Subversion of expectations is heavily implemented here: another strong key to what makes the best art, and this piece of art demands much from its viewer, even beyond the surface-level piecing together of a timeline of events, but also the piecing together of cryptic or poetic pieces of dialogue or imagery that are not clearly explained by any sort of narrator or clear-cut exposition. On a higher level, even the name of the game on the title screen will change after the first time you start editing and then exit back into the menu. Like many of the best works of art before it, it requires a level of intellectual investment from the audience to unearth its true value and depth. A certain level of foregoing many “gamer” expectations and preconceived notions of what video games are is necessary to get the most out of the experience.
Speaking of the subversion of expectations, after about 8-10 hours of playing and discovering what was presented as an “ending” of sorts, there was a credit roll to signify that you’ve reached some sort of end to the story. However, as the credits roll, you’ll notice some strange things going on in the background and some hints that something else is going on even as the credits keep scrolling. It turned out that I had only discovered around half of the footage and story that the game had to offer, and knew very little about what was truly going on in the grander scheme, and it subsequently launched into a whole other layer of storytelling and mystery that just got even stronger than anything before the credits.
Thankfully, the interface and the framework that Immortality uses to tell its story is a far more sleek and user-friendly interface than the two similar games that came before it (Her Story & Telling Lies.) Not only is this interface more streamlined and easy to navigate, but the pacing and flow of information this system presents are far more compelling, satisfying, and well-balanced than its predecessors, leaving very little time without being able to discover new information, which is the key to keeping a good mystery story moving forward.
There’s a certain thrill to every aspect of the game experience here, from the constant thought process or deduction of figuring out where the next piece of the puzzle will appear to the subtle trial-and-error manipulation of the film to expose the hidden secrets underneath, to finally piecing together more bits of story that lead towards a more definitive understanding of the whole; the entire experience is exhilarating for anyone with an inquisitive mind.
Beyond experiencing it alone, the game can be experienced simultaneously with real-life friends to partake in the game, using the minds and experiences of multiple people to deduct your next steps or contemplate the meanings of what you see, giving it yet another level of joy if you have any friends or family to experience this with, and if you choose to do so. As the creators have stated, there is no wrong way to enjoy the game, short of giving up before you’ve found enough information to answer the questions you have.
After spending around 15 hours with the game to uncover all of the footage and connect all the dots of the story, I can easily say that Immortality is one of the strongest pieces of fiction created in the medium of video games and an experience that will stick with me for years to come. Hopefully, everyone else can get as much out of this game as I did, and the industry will be a better place when more gamers can embrace a game with such an unconventional and masterful presentation as this one. Immortality is available today on PC and the Xbox Series consoles, and is included with the Game Pass service, so don’t deny yourself this experience if you have a platform to play it on.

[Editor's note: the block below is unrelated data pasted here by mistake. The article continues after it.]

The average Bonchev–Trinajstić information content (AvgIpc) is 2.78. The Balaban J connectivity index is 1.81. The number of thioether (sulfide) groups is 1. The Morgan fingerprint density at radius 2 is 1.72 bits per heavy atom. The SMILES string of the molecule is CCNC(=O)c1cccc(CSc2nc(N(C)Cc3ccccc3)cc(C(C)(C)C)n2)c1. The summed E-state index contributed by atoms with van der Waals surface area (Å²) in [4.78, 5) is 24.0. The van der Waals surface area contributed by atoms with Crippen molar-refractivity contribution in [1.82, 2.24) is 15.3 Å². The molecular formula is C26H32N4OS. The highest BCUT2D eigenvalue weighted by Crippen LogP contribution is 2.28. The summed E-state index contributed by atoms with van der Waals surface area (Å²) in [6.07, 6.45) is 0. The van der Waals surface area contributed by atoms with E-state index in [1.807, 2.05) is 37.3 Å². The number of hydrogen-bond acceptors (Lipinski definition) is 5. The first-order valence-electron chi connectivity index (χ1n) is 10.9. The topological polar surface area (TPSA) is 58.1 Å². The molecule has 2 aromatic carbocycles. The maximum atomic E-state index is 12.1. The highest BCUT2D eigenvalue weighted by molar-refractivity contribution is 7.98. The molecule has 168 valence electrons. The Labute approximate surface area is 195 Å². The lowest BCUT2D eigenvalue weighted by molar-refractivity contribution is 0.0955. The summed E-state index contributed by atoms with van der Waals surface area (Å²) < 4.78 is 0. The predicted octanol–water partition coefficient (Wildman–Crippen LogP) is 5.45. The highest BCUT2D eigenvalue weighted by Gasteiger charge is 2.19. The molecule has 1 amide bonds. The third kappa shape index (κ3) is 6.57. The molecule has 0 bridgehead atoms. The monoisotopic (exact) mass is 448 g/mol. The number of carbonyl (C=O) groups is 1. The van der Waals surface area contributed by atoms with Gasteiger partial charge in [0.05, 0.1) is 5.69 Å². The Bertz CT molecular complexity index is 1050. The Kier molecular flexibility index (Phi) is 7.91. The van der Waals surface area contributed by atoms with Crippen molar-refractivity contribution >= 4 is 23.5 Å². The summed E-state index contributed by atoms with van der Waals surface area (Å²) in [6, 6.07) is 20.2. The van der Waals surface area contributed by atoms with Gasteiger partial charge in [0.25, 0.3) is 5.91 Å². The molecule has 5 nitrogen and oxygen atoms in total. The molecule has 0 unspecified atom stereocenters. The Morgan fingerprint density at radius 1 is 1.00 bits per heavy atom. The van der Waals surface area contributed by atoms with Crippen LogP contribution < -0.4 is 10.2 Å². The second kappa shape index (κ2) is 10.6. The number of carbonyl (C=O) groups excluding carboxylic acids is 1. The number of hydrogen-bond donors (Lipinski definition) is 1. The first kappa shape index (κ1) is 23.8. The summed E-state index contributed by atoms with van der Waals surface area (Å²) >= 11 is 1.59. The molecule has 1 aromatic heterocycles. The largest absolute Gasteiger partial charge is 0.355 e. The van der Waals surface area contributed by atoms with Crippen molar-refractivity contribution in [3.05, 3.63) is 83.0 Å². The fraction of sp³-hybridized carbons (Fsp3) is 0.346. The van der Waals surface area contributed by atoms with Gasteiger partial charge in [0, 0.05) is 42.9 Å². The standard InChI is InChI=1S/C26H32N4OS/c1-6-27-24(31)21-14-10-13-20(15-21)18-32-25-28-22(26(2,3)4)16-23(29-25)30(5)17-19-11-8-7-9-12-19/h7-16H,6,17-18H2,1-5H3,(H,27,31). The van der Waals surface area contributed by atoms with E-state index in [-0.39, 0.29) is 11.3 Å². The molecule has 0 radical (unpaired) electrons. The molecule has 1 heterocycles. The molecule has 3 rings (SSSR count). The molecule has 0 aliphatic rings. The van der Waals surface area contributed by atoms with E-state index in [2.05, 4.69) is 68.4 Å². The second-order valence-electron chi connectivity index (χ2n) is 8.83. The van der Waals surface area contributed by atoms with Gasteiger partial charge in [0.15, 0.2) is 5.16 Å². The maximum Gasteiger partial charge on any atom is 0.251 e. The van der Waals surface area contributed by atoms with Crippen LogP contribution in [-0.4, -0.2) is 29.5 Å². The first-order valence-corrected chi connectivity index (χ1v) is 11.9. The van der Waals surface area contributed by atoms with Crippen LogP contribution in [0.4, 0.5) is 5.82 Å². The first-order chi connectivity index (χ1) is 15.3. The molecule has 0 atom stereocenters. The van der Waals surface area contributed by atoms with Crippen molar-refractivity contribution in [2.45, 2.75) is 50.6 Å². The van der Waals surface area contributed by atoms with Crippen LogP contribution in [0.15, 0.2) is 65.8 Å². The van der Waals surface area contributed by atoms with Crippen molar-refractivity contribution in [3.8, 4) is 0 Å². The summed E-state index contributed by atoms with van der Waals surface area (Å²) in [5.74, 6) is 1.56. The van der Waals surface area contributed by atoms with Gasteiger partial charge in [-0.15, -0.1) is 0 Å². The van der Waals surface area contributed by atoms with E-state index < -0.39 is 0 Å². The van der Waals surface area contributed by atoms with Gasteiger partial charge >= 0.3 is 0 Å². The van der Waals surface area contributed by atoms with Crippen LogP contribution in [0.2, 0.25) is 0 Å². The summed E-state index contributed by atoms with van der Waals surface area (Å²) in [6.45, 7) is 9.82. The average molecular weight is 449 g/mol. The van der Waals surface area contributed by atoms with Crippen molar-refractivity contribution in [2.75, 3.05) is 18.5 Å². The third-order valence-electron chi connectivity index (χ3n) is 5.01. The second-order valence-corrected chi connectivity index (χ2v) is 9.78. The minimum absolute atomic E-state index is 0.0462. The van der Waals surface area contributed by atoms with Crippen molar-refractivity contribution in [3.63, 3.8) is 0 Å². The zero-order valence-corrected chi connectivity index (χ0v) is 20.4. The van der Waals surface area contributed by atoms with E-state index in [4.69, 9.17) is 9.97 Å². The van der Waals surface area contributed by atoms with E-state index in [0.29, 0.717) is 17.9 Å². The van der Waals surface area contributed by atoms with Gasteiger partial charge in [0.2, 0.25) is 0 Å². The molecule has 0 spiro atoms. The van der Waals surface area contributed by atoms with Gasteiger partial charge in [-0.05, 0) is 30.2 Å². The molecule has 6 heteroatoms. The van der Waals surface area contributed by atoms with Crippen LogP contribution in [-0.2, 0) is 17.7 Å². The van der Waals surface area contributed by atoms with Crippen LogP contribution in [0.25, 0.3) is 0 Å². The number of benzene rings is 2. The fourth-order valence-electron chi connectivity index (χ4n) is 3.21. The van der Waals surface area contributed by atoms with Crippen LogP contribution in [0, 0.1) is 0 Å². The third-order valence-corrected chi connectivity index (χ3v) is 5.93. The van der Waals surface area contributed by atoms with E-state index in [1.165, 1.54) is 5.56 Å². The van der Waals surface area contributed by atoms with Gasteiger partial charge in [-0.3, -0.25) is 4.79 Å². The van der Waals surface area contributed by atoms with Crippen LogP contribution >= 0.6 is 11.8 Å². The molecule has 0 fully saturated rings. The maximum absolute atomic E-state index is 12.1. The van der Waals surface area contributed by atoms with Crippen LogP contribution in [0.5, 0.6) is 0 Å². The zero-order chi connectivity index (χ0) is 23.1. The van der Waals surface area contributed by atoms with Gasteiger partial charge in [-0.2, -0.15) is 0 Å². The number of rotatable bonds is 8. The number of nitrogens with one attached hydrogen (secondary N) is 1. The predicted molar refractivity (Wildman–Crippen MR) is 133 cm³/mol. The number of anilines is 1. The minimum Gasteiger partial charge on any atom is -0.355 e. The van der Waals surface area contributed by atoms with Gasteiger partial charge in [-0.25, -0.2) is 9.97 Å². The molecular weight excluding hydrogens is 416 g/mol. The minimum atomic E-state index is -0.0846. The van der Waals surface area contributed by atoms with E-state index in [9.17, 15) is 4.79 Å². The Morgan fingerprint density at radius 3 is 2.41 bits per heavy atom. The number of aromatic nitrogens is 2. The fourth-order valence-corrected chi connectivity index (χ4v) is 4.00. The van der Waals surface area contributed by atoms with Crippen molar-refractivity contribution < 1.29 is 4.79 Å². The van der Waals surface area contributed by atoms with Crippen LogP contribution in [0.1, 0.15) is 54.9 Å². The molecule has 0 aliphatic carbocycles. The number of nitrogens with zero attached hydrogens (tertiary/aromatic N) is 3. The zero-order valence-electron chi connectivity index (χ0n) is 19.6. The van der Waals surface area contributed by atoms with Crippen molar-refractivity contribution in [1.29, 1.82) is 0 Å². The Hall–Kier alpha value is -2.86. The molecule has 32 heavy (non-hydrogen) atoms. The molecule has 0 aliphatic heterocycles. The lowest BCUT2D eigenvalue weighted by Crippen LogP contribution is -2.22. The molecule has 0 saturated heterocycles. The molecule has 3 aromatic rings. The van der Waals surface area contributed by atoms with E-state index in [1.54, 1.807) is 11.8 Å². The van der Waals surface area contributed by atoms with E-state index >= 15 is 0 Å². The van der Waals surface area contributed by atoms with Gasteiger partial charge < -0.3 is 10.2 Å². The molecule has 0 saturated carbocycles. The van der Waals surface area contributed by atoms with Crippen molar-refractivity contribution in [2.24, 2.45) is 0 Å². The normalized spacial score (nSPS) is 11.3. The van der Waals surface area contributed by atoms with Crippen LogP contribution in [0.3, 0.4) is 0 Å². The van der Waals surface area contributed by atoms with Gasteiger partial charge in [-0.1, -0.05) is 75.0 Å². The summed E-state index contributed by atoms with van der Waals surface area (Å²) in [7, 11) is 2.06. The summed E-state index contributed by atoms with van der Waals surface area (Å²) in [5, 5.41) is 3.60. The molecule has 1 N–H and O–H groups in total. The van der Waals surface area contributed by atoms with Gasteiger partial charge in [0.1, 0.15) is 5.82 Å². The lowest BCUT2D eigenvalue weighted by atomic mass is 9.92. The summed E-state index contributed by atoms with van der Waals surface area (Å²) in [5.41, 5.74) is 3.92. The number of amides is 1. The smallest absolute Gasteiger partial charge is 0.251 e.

As a fun nod to one of the game’s very strong influences, I’d like to close this with a short series of questions or things to think about that you may ponder as you play the game, which might help you connect a few far-reaching dots that may not be apparent on the surface, similar to the “clues to understanding” David Lynch’s Mullholland Drive that were included on the original home video release of the film in 2002.
The creator of Immortality provided some similar ideas in the press material, and this is my spoiler-free take on the idea.
- What really happened to Carl Greenwood near the end of filming “Minsky”?
- Why was there such a large time gap between “Minsky” and “Two Of Everything”?
- The story that you (as the player) are discovering/editing in 2022 is referred to as a “fourth film” of sorts, with the theme of “Concordance” on the official website.
- Is there anything strange about the appearance of John or Marissa in 1999 versus 1970?
- It’s mentioned that Marissa starred in some commercials before being cast for “Ambrosio”.
- Is time a linear and finite concept in every story and in the mind of every character?
- How does art have such a strong ability to influence an audience, even hundreds of years after it was created?
- Mirrors are often a gateway to introspection in fiction.
- Who were the directors of each of Marissa’s three films and why was each film never released?
- Who else auditioned for “Ambrosio” and what became of them?
(10 / 10)
The Holy Grail
Rely on Horror Review Score Guide
A review code for PC was provided by the developer.